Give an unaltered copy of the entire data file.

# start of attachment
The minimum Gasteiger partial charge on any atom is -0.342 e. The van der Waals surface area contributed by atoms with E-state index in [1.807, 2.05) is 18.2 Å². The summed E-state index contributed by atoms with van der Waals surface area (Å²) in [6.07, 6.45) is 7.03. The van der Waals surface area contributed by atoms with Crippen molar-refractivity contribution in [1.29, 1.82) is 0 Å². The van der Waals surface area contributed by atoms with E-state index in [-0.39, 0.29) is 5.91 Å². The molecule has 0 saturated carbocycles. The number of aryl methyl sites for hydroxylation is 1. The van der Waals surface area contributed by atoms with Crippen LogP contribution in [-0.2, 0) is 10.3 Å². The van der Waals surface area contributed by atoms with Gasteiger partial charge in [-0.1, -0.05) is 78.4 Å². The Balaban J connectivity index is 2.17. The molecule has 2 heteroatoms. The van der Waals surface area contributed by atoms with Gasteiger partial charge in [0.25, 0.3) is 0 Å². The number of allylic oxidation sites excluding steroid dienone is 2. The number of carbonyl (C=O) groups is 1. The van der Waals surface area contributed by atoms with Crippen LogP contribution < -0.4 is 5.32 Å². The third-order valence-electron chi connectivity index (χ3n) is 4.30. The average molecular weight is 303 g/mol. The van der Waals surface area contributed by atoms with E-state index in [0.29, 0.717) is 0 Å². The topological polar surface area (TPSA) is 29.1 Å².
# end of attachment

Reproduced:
The minimum Gasteiger partial charge on any atom is -0.342 e. The van der Waals surface area contributed by atoms with E-state index in [1.807, 2.05) is 18.2 Å². The summed E-state index contributed by atoms with van der Waals surface area (Å²) in [6.07, 6.45) is 7.03. The van der Waals surface area contributed by atoms with Crippen molar-refractivity contribution in [1.29, 1.82) is 0 Å². The van der Waals surface area contributed by atoms with E-state index in [-0.39, 0.29) is 5.91 Å². The molecule has 0 saturated carbocycles. The number of aryl methyl sites for hydroxylation is 1. The van der Waals surface area contributed by atoms with Crippen LogP contribution in [-0.2, 0) is 10.3 Å². The van der Waals surface area contributed by atoms with Gasteiger partial charge in [-0.1, -0.05) is 78.4 Å². The Balaban J connectivity index is 2.17. The molecule has 2 heteroatoms. The van der Waals surface area contributed by atoms with Gasteiger partial charge in [0.25, 0.3) is 0 Å². The number of allylic oxidation sites excluding steroid dienone is 2. The number of carbonyl (C=O) groups is 1. The van der Waals surface area contributed by atoms with Crippen LogP contribution < -0.4 is 5.32 Å². The third-order valence-electron chi connectivity index (χ3n) is 4.30. The average molecular weight is 303 g/mol. The van der Waals surface area contributed by atoms with E-state index in [0.29, 0.717) is 0 Å². The topological polar surface area (TPSA) is 29.1 Å².